Exclusive – Offering first-look information or samples to a single, usually major, media outlet. This means that the information or product won’t be shared with any other outlets until the original outlet has posted their story. Can be a good way to kick off a campaign.
Pitch – A highly targeted note that is crafted and sent to an editor to gauge their interest in your client. Can also incorporate photos and videos, and ends with a call to action.
Press kit – A set of documents given to media, usually containing press releases, fact sheets, photos, videos and other relevant material to them about your client or their product/service.
Press tour – Usually done in anticipation of the launch of a new product or service, press tours are 1-2 day events where you invite select media to interact with your client and their upcoming offerings face-to-face. This can be a great way to enrich relationships with editors you may not often see, and allow reporters an early, hands-on look at unreleased projects.
Round-up – A story that highlights several products/services that apply to a certain topic, which can range from Valentine’s Day gifts to best products from a trade show. Though these are smaller than feature stories, they are a great compliment to any media relations campaign and can often point out the strengths of your clients versus their competitors.
Syndication/syndicate – A news service that takes a single story and places it on several websites or in several outlets nation/worldwide – Associated Press is an example of a syndicate. When a piece of client coverage is syndicated, it means that the same story ran in multiple media outlets.
Traction – A term to denote interest in your client from a media outlet – this could be a request for more information or actual coverage.
Trade publication – A publication targeted to a specific industry for people that work in that industry (usually not for consumption by the general public). Examples include: Variety (entertainment industry) and ComputerWorld (information technology industry).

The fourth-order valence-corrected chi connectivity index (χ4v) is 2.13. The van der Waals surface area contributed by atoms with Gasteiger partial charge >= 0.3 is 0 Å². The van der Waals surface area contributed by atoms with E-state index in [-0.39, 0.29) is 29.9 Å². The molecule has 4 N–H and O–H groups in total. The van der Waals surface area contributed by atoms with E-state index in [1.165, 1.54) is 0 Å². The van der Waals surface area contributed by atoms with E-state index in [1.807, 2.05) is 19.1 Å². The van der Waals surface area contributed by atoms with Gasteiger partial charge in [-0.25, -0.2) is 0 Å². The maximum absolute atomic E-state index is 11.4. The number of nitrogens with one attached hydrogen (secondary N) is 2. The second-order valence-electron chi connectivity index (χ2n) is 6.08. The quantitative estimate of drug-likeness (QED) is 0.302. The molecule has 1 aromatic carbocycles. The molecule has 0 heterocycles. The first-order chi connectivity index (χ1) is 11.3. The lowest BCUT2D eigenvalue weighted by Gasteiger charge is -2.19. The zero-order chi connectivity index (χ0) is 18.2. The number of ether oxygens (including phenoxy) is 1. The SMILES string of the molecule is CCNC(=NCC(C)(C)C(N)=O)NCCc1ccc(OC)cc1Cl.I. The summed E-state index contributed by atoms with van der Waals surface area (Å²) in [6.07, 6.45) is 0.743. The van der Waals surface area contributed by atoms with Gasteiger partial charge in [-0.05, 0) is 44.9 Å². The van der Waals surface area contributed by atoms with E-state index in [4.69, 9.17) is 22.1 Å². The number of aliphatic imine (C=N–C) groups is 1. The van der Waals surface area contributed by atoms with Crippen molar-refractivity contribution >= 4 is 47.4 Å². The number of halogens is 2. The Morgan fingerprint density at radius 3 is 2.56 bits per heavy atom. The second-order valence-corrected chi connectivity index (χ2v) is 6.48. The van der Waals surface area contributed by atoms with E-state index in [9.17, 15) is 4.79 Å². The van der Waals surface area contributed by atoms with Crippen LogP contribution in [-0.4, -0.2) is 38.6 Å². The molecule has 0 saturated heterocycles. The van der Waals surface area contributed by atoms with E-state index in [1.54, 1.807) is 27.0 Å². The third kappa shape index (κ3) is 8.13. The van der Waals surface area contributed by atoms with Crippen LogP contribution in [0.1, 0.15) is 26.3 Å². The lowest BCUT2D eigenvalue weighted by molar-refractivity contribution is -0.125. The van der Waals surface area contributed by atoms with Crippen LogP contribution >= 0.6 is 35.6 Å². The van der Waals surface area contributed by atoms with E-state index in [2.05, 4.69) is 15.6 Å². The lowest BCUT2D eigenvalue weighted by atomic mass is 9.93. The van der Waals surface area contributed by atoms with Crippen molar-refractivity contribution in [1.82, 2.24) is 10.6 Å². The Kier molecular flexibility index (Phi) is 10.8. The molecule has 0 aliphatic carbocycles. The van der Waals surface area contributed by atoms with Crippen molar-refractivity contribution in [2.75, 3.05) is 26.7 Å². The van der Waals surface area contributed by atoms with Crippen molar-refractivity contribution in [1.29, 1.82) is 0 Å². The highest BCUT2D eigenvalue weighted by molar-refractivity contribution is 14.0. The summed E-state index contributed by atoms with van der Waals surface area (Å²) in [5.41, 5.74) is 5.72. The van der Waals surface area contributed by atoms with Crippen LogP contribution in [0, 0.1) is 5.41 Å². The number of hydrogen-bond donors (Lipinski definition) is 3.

UVM (unique visitors per month) – The number of real, individual visitors to a website, determined by individual IP addresses of the visitors. A way to measure the popularity of a website (the higher the number the better), rather than relying on number of site visits, which can encompass one person visiting a site several times. Can help show clients how many people potentially saw their article.
Sending over the wire/wire service – A distribution service for press releases that allows you to get news out about your client to several media outlets across the country in a short amount of time. Since there is a cost associated with wire services, they are usually only used in the event of big company news or breaking news. Businesswire and PR Newswire are examples of this service.
Though this certainly isn’t a complete list, it can serve as a quick guide for both PR pros and clients, letting them know what services you are expected to perform and can offer. If any of the above PR terms peak your interest as to what BLASTmedia can do for you as a client, please contact Lindsey Groepper.
As PR professionals, we have all been in meetings with clients, both new and old, where the first outlets they describe as their “home runs” are print publications like Good Housekeeping or the New York Times. While these magazines and newspapers remain a crucial part of any PR strategy and campaign, they are steadily being eclipsed by their online counterparts and new Internet-only media.